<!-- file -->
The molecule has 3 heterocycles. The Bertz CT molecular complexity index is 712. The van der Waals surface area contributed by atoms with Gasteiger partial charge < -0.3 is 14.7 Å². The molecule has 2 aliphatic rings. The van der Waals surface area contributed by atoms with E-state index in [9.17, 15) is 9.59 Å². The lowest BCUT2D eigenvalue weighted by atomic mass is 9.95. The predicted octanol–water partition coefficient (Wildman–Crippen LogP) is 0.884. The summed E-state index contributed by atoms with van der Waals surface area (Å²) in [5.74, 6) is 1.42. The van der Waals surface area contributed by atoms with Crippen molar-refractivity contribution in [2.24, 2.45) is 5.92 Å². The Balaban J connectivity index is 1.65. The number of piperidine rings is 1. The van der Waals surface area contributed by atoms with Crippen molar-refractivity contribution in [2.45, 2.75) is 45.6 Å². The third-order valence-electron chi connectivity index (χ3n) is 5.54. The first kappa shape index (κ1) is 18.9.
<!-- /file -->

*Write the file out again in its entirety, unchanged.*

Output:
The molecule has 3 heterocycles. The Bertz CT molecular complexity index is 712. The van der Waals surface area contributed by atoms with Gasteiger partial charge < -0.3 is 14.7 Å². The molecule has 2 aliphatic rings. The van der Waals surface area contributed by atoms with E-state index in [9.17, 15) is 9.59 Å². The lowest BCUT2D eigenvalue weighted by atomic mass is 9.95. The predicted octanol–water partition coefficient (Wildman–Crippen LogP) is 0.884. The summed E-state index contributed by atoms with van der Waals surface area (Å²) in [5.74, 6) is 1.42. The van der Waals surface area contributed by atoms with Crippen molar-refractivity contribution in [2.24, 2.45) is 5.92 Å². The Balaban J connectivity index is 1.65. The number of piperidine rings is 1. The van der Waals surface area contributed by atoms with Crippen molar-refractivity contribution in [2.45, 2.75) is 45.6 Å². The third-order valence-electron chi connectivity index (χ3n) is 5.54. The first kappa shape index (κ1) is 18.9.